Science Fiction Author Joe Haldeman Says Write Every Day

Joe Haldeman and Henry Jenkins

The Thursday, Nov. 16 installment of the MIT Communications Forum series, entitled “The Craft of Science Fiction,” featured a conversation between CMS Director Henry Jenkins and Joe Haldeman, the four-time Nebula Award winner who penned The Forever War and who teaches writing courses at MIT.

The conversation included a reading by Haldeman of his work, followed by a discussion about the art of science fiction and the relationship between science, religion, and the massive rate of technological change in the current society.

Haldeman and Jenkins discussed the ways in which scientific knowledge plays into science fiction as well as the interaction between science and religion in terms of the sci-fi genre.

One of Haldeman’s observations was that the Sept. 11, 2001 terrorist attacks was a “faith-based initiative.”

“Calling 9/11 a faith-based initiative is just a way of putting Bush’s religiosity into perspective,” he said. “It was an effective act of war, in terms of kill ratio—the number of enemy Americans killed per terrorist death.”

The relationship between religion and science aside, Haldeman also discussed the writing process for him, joking that 110 percent of his writing from the first draft usually makes it to the final draft, as he writes very economically the first time around.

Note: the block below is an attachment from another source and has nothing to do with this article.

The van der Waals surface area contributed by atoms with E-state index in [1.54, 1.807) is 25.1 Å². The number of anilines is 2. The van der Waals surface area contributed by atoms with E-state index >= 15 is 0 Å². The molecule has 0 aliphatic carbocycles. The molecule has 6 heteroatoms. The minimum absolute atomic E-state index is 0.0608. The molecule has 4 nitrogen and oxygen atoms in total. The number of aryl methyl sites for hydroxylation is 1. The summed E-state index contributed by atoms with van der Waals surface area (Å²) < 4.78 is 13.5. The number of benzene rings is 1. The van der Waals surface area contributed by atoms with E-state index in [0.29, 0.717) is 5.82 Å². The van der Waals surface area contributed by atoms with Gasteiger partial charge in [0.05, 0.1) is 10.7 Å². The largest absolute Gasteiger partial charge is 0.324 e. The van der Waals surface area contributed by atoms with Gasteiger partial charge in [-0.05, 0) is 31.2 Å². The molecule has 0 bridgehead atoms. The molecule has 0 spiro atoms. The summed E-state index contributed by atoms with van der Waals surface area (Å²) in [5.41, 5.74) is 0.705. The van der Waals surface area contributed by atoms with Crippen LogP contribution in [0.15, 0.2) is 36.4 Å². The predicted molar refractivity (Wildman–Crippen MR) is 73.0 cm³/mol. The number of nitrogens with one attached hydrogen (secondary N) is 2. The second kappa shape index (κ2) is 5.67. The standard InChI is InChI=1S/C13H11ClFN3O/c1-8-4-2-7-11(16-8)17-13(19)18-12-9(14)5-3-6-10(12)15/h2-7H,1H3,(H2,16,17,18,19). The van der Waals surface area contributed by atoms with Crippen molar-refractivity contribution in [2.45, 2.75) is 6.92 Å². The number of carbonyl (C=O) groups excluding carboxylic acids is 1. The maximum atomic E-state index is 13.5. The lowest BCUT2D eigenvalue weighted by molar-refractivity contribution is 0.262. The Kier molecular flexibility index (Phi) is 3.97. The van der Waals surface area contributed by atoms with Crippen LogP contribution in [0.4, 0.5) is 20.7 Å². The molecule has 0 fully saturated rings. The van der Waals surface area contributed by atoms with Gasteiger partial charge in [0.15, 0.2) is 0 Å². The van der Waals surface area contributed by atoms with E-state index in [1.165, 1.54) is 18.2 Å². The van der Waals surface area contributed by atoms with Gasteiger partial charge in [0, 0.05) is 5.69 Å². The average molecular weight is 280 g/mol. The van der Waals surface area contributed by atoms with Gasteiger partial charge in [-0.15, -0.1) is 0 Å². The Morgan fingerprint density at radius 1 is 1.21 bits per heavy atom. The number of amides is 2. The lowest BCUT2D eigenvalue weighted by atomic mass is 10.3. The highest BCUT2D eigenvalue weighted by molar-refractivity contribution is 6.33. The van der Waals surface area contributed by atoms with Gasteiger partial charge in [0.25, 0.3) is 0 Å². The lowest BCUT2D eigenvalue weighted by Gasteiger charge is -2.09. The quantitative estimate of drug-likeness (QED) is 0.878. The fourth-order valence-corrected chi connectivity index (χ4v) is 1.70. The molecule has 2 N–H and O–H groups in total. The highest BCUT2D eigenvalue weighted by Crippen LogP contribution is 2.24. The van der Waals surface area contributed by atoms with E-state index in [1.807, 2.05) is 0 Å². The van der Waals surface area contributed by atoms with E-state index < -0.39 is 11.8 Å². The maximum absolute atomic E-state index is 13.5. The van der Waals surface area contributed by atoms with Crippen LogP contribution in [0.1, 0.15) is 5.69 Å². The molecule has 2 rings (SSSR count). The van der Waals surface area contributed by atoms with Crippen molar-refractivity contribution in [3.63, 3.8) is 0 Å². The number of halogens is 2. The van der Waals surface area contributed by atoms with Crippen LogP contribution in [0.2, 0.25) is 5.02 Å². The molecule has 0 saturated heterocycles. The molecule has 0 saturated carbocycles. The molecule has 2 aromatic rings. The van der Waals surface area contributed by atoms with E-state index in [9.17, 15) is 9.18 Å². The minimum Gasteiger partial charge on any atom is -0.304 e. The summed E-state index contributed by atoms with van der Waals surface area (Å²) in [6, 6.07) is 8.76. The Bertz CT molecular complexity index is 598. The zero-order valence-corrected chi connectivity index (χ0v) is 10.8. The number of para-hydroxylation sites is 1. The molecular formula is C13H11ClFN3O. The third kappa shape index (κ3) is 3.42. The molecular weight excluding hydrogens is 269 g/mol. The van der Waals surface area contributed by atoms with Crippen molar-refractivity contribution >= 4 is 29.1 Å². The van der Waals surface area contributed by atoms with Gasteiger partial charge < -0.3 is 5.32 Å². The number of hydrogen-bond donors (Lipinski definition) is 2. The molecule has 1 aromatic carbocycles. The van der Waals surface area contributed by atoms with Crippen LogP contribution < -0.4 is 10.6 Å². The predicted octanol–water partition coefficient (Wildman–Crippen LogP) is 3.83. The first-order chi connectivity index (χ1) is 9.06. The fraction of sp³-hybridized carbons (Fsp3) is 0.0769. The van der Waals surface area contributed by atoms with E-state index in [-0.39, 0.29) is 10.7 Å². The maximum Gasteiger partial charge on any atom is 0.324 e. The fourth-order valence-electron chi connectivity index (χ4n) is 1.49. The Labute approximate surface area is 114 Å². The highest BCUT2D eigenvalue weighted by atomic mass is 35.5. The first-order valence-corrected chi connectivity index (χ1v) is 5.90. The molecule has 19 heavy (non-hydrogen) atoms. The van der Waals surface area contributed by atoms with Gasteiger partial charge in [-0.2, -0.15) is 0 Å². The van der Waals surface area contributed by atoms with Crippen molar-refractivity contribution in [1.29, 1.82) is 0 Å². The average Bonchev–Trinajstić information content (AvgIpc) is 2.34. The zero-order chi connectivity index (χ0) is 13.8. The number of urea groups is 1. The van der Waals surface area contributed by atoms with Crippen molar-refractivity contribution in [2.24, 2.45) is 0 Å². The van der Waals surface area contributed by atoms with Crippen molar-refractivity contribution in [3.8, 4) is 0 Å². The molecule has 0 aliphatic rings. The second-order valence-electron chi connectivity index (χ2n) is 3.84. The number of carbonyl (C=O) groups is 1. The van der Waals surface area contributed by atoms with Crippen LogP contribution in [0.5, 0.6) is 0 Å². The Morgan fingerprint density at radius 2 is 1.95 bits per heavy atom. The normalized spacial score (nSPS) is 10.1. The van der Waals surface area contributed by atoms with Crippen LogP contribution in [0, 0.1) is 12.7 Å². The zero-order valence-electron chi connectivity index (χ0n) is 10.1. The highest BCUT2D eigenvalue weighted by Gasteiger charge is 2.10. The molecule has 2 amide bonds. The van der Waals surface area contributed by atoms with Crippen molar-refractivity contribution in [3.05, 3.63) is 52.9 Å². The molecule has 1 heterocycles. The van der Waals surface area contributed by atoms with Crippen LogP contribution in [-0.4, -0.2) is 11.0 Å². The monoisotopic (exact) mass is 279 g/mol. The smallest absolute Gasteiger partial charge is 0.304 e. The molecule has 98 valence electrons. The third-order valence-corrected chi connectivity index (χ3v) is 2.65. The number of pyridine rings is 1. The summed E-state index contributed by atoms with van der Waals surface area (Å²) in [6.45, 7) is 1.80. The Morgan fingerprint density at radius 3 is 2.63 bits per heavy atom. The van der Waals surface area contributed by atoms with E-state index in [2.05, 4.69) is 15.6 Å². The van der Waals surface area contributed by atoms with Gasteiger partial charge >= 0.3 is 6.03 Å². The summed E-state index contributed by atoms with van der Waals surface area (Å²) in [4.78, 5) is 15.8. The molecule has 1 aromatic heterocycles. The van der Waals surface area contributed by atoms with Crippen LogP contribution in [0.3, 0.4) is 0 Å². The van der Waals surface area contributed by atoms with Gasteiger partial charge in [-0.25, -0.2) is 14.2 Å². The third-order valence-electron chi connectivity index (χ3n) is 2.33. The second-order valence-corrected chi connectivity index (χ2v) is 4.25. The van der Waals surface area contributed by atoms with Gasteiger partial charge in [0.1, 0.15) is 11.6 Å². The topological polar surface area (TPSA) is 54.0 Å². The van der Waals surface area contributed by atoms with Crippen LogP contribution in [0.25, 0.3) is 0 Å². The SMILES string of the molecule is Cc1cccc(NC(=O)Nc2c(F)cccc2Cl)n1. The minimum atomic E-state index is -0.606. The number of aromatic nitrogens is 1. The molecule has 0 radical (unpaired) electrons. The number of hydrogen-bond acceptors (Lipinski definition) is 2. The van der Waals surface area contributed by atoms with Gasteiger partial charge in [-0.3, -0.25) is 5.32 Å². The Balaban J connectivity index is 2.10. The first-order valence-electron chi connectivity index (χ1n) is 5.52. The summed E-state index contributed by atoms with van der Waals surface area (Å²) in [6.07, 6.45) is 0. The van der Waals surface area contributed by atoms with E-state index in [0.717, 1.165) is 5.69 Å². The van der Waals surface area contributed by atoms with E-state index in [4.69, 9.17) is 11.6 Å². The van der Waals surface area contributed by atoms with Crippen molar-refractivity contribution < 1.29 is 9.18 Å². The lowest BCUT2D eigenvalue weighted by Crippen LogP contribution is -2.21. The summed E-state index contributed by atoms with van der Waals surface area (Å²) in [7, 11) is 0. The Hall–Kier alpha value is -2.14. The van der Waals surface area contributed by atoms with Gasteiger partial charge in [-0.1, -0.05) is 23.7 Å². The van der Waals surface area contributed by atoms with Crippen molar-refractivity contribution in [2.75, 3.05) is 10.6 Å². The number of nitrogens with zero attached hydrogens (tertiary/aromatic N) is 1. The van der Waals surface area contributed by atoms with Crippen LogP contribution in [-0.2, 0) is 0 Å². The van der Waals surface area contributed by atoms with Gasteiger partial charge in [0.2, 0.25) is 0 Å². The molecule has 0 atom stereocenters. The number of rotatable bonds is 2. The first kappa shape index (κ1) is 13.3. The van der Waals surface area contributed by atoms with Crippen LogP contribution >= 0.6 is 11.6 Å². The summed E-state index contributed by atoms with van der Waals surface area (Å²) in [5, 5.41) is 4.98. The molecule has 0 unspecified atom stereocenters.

However, he said that’s not necessarily what he recommends to students.

“On one’s own, the best way to improve one’s fiction writing is to write every day,” he said. “Set a time limit or a word limit and work that long every day, in the same time and place, if possible, without setting impossible goals. Write a story; rewrite it; send it out to a magazine; start another.”

Haldeman also suggested that aspiring writers should join a roundtable workshop.

The audio version of the forum is available in full as a downloadable podcast. A more detailed summary is available from the Communications forum Web site.

Sam Ford

About Sam Ford

Sam Ford is Director of Cultural Intelligence at Simon & Schuster, a CBS company, as well as a research affiliate with MIT’s Program in Comparative Media Studies/Writing, a fellow with Columbia University's Tow Center for Digital Journalism, and an instructor with Western Kentucky University's Popular Culture Studies Program. He is also working on various initiatives about the Future of Work in Kentucky with the MIT Open Documentary Lab, the University of Southern California Civic Paths team, and others. Previously, he was VP, Innovation & Engagement, with Univision's Fusion Media Group; a director at strategic communications firm, Peppercomm; and a co-founder and project manager of the MIT Convergence Culture Consortium. He has consulted with a range of companies and projects in the media and marketing industries, academia, and the non-profit and public sectors. Sam is co-author, with Henry Jenkins and Joshua Green, of the 2013 NYU Press book Spreadable Media: Creating Value and Meaning in a Networked Culture, and co-editor, with Abigail De Kosnik and C. Lee Harrington, of the 2011 book The Survival of Soap Opera: Transformations for a New Media Era. Sam lives between NYC and Bowling Green, Ky., with wife Amanda and daughters Emma and Harper. More at his site. Thesis: As the World Turns in a Convergence Culture


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